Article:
A Hamas supporter was killed in a drive-by shooting in southern Gaza on Sunday, bringing the death toll in four days of Hamas-Fatah fighting to 26.

Egypt and Saudi Arabia offered to mediate between the rivals, locked in a power struggle since Hamas defeated Fatah in parliamentary elections a year ago, ending four decades of Fatah rule.

The tensions have frequently erupted into violence, particularly since coalition talks broke down in December and Fatah's leader, President Mahmoud Abbas, threatened to call early elections.

In all, more than 60 Palestinians have been killed in internal fighting since December, including 26 in the latest round which began Thursday.

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Sunday's violence began with a blast at the home of a bodyguard to Fatah strongman Mohammed Dahlan. The guard was not in the building, and no casualties were reported.

Other clashes took place near security installations in Gaza City, and several Hamas loyalists were abducted in the northern Gaza Strip, Hamas officials said. The violence also spread to the West Bank, where about 15 Fatah gunmen stormed into a West Bank bank and snatched a local Hamas leader, witnesses said.

There has been a rash of kidnappings throughout the fighting. In all previous cases, the hostages have been released unharmed relatively quickly.

By midafternoon, a lull appeared to be taking hold in Gaza City. The city's main marketplace reopened, and people were out and about running errands.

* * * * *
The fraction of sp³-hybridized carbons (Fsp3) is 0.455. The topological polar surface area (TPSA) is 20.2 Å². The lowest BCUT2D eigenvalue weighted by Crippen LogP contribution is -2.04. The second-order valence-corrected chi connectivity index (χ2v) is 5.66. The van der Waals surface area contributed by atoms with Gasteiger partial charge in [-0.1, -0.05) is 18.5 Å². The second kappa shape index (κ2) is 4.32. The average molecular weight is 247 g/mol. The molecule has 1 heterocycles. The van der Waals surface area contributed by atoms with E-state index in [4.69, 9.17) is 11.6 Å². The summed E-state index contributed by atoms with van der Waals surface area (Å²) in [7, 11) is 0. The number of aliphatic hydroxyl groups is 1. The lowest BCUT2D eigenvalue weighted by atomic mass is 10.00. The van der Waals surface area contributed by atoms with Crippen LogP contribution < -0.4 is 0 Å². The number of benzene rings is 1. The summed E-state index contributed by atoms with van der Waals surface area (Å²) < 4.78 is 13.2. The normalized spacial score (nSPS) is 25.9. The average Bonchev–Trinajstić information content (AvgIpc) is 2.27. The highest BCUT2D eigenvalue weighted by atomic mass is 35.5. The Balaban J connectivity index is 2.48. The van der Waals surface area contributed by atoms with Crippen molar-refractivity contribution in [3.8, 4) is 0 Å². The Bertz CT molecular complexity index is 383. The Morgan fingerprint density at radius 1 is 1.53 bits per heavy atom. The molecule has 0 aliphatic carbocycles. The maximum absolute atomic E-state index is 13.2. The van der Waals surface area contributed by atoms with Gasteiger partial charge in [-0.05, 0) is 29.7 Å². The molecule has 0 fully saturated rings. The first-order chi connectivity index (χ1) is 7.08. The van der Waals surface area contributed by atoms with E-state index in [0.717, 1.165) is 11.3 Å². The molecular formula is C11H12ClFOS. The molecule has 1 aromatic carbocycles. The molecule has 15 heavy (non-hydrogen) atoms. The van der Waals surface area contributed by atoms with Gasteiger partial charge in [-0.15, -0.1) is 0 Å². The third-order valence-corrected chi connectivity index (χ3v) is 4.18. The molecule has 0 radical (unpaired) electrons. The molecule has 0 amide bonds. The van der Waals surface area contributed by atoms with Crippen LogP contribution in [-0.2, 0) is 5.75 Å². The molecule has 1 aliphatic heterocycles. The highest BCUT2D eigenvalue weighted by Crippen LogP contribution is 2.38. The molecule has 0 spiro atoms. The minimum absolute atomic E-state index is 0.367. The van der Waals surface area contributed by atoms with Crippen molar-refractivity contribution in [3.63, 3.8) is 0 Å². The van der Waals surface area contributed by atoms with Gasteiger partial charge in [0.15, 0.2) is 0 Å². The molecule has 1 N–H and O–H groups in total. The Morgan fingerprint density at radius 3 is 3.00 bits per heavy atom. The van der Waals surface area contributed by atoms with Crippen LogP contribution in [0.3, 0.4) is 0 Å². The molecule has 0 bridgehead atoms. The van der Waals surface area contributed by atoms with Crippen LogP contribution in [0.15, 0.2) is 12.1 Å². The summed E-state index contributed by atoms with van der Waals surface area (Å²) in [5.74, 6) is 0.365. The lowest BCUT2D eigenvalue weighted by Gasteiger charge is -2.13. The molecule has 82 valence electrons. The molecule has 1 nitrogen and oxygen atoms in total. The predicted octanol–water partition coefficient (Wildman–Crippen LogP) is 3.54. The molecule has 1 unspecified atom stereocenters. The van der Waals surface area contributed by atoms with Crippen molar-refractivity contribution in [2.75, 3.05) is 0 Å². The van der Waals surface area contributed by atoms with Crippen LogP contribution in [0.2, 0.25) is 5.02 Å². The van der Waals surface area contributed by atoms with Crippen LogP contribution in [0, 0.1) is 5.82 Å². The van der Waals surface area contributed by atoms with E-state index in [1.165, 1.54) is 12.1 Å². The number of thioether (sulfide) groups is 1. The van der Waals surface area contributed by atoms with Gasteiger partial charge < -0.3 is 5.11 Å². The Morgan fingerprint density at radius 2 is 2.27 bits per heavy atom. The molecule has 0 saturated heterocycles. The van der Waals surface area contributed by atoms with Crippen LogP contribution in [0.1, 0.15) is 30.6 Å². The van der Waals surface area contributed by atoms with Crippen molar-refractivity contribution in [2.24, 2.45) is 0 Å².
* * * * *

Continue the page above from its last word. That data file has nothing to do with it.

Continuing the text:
"No doubt it is a very scary situation. But I have to get out," said Rami Samir, a 30-year-old university instructor who was buying lunch at a Gaza City food stand.

However, gunmen opened fire on a police station in northern Gaza after sundown, wounding a police officer, security officials said. Also, they said, an intelligence officer and his bodyguard from Fatah were kidnapped.

In the southern Gaza town of Khan Younis, a Hamas gunman was shot dead in a drive-by shooting after nightfall, Hamas officials said. At least seven other fighters were wounded, hospital officials said. Also, there were reports of kidnappings on both sides.

Ghazi Hamad, spokesman for the Hamas-led government, said the Islamic group was in talks with Egyptian mediators in hopes of forging a truce. Saudi Arabia also offered to mediate, said Taher Nunu, a spokesman for Palestinian Foreign Minister Mahmoud Zahar of Hamas.

Abbas welcomed the Saudi offer to host truce talks, Palestinian TV reported. Fatah official Ahmed Qureia, a former prime minister, praised the Saudi invitation. "We consider this initiative as a generous invitation that must receive all the support and approval of all the parties," he told The Associated Press.

At an emergency session of Cabinet, Prime Minister Ismail Haniyeh of Hamas called on gunmen to put their weapons away, and appealed to Abbas to pull his armed men from the streets.

Abbas said last week he would move forward with his election plan if the coalition talks did not produce results three weeks. Hamas opposes a new vote, calling it a "coup attempt."

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